Published on 28 January 2013
'Joining Forces North East', TWI's regional technology transfer programme, has helped a Tyne and Wear company to optimise the design of its novel wall-tie.
Holdfast's remedial wall-tie is for use where existing metal wall-ties in cavity construction buildings have failed, usually due to corrosion.
Invented by Holdfast themselves with design input and prototyping effort from Northumbria University, the company says that their new wall-tie is considerably faster and easier to install than existing remedial systems.
Fitting the new wall-tie involves drilling a suitable diameter hole through the outer wall and part-way into the inner wall. The wall-tie is then inserted, and hammered home to complete its installation.
Made from a long-fibre reinforced polymer composite material, the dual-expansion wall-tie consists of a 200mm long outer sheath and an inner sprue of similar length.
The sprue has a conical portion at each end causing expansion of the outer sheath into the pre-drilled hole in the inner and outer brickwork, locking the wall-tie in position.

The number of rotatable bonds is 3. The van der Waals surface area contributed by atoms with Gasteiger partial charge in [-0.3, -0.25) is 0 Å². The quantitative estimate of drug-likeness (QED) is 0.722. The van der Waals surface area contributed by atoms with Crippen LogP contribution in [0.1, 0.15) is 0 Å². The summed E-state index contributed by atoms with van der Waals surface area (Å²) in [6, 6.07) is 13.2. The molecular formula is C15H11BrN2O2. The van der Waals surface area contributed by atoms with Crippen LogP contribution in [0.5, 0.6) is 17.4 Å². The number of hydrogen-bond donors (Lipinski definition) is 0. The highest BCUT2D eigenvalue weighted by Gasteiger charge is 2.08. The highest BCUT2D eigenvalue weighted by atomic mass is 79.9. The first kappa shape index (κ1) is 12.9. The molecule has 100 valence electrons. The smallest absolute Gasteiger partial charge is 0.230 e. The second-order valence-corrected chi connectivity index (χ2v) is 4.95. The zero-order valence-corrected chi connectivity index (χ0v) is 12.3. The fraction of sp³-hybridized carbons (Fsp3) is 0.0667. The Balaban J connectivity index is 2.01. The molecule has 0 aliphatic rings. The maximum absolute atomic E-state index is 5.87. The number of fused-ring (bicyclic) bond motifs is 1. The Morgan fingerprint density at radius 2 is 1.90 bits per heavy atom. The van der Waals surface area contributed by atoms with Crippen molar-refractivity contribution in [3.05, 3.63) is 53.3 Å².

Development and prototyping has taken Holdfast nearly seven years and the company was eager to ensure that its final design was the best possible. The organisation was put in touch with TWI's Joining Forces North East technology transfer programme which provided advice, technical support and R&D work to optimise the final design.
Finite Element Analysis
R&D work at TWI involved finite element analysis (FEA), a computer-based method widely used in engineering to study the effects of impact, vibration, thermal, or static loads on components and structures.
It can simulate and predict stresses, deformations, temperatures and other important parameters to achieve an understanding of strength and in-service performance.
FEA predicted the degree of grip between each end of the wall-tie and its corresponding hole in the inner or outer brickwork. TWI's FEA specialists were able to show that a small change in the geometry of the sprue would help achieve the desired equal amount of grip at each end of the wall-tie.
June Seaber-Tellum of Holdfast said: 'The additional design work carried out under Joining Forces North East was to ensure that when used in the field our new remedial wall-tie performs as effectively and efficiently as possible.
'TWI's analyses enabled us to modify the design with confidence and improve the tie's performance to end up with a superior product. An added benefit has been more credibility within our industry, gained through the application of sophisticated analytical tools plus specialist expertise.'
For information about TWI's capabilities please contact us.